• In case of no-speech, they found out that using the <|nospeech|> token alone is not sufficient. Combining it with the average log-probability threshold of $- 1$ makes the voice activity detection of Whisper more reliable.

The following table shows that adding each of the interventions above incrementally reduces the WER overall, but not evenly across the dataset.

Non-English Speech Recognition

In order to compare Whisper models with prior work such as XLS-R, mSLAM, and Maestro, they reported the performance on Mutlilingual LibriSpeech (MLS) and VoxPopuli in the following table:

From the past table, we can see that Whisper significantly under-performs prior work. The authors in the paper think that this under-performance of Whisper models could be due to zero-shot evaluation of Whisper. However, these two benchmarks are narrow since they only include 15 languages, almost all of which are in the Indo-European language family and many of which are high-resource languages.

Speech Translation

To study the translation capabilities of Whisper, they measured its performance on the x→en subset of CoVOST 2 and they compared it with XLS-R, mSLAM, and Maestro and reported the results in the following table which shows that Whisper achieves a new state of the art of $29.1$ BLEU zero-shot without using any of the training data

For an additional analysis on an even wider set of languages, they re-purposed Fleurs dataset, which is a speech recognition dataset, as a translation dataset. They did that by using the English transcripts as reference translations since the same sentences are transcribed for every language. The following figure shows the correlation between the amount of translation training data per language and the resulting zero-shot BLEU score. From the figure, you can see a clear trend of improvement with increasing training data,

Language Identification

To evaluate language identification (LID) task, they used the Fleurs dataset as well. They compared Whisper with prior supervised work and results are reported in the following table where you can see that Whisper under-performs the supervised state-of-the-art model (mSLAM) by$\ 13.6\%$. However, Whisper is heavily disadvantaged since the Whisper dataset contains no data for 20 of the 102 languages in Fleurs. On the $82$ overlapping languages, Whisper achieves $80.3\%$ accuracy.

Noise Robustness

In the paper, they tested Whisper against noise and $14$ LibriSpeech-trained models by measuring the WER when either white noise or pub noise from the Audio Degradation Toolbox was added to the audio. The following figure shows how the ASR performance degrades as the additive noise becomes more intensive:

From the figure, we can see that there are many models that outperform Whisper, which is unsurprising given those models are trained primarily on LibriSpeech, but all models quickly degrade as the noise becomes more intensive, performing worse than the Whisper model under additive pub noise of SNR $- 10$ dB. This showcases Whisper’s robustness to noise, especially under more natural distribution shifts like the pub noise.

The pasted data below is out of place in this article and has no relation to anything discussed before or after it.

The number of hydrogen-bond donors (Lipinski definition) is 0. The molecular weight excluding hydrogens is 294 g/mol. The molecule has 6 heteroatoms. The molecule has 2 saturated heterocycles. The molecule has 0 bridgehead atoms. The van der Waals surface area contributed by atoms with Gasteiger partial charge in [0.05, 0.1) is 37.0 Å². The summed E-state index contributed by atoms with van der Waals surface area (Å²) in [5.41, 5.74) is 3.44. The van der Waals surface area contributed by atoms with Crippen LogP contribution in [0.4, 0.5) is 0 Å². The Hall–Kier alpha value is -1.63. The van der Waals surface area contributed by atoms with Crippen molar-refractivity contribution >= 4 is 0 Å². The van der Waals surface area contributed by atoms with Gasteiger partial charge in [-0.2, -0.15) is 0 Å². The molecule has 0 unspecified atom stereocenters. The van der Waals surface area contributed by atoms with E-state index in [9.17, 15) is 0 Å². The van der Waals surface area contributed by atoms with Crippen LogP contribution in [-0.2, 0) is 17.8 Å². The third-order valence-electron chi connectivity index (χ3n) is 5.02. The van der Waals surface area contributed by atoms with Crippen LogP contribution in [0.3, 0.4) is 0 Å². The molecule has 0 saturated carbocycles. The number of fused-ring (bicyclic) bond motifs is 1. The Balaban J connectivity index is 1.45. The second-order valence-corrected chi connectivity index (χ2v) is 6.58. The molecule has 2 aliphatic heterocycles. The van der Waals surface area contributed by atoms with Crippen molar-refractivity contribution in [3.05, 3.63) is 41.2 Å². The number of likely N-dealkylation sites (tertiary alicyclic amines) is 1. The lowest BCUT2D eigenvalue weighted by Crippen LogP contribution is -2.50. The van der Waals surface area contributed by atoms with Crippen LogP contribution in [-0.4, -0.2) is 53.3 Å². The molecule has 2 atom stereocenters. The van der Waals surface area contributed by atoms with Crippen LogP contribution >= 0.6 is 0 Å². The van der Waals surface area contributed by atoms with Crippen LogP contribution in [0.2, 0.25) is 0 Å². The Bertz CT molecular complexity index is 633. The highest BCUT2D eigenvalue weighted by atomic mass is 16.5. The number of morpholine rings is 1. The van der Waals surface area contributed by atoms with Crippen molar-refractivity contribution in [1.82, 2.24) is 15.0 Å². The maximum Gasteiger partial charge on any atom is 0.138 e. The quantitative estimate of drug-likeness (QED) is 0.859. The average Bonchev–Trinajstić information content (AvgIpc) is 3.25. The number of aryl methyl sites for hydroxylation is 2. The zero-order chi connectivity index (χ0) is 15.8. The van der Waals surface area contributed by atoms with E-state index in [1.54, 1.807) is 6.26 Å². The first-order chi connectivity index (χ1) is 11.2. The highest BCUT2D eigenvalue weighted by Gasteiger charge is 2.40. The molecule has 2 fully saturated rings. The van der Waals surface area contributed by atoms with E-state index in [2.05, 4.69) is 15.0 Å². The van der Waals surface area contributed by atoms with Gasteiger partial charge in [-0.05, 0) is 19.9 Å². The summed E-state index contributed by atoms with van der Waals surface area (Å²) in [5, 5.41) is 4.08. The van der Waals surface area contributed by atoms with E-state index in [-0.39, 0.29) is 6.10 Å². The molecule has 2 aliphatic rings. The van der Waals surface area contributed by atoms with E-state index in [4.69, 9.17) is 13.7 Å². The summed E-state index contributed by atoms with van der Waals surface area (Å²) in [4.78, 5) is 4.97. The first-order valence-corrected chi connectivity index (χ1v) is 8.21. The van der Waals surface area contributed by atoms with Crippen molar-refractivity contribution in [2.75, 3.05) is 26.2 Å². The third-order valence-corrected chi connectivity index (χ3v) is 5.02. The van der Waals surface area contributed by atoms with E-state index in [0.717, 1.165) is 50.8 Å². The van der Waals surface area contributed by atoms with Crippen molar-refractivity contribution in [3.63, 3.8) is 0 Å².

Ablation Study

In the paper, they performed some ablations to measure the effect of different aspects of Whisper models such as “model size”, “dataset scale”, and “multitask and multilingual setup”:

  • Model Size:
    As shown in the following figure, with the exception of English speech recognition, performance continues to increase with model size across multilingual speech recognition, speech translation, and language identification. The diminishing returns for English speech recognition could be due to saturation effects from approaching human-level performance.
  • Dataset Scaling:
    To study this, they trained a series of medium-sized models on sub-sampled versions of the dataset which are $0.5\%$, $1\%$, $2\%$, $4\%$, and $8\%$ of the full dataset size and compared their performance with the same medium-sized model trained on the whole dataset. Early stopping based on the validation loss was used to select model checkpoints for each dataset size. Results are reported in the following table which show that the models’ performance improves with increasing dataset size.
  • Multilingual & Multitask Transfer:
    A potential concern with jointly training a single model on many tasks and languages is the possibility of negative transfer. To investigate that, they compared the performance of models trained on just English speech recognition and multilingual & multitask setup and measured their performance English speech recognition task. To make the comparison fair, they adjusted for the amount of FLOPs spent training on the task of English speech recognition as only $65\%$ of compute is spent on this task in a joint training setup. Results are visualized in the following figure which show that for small models trained with moderate amounts of compute, there is indeed negative transfer between tasks and languages. However, multitask and multilingual models scale better and for our larger models demonstrating positive transfer from other tasks.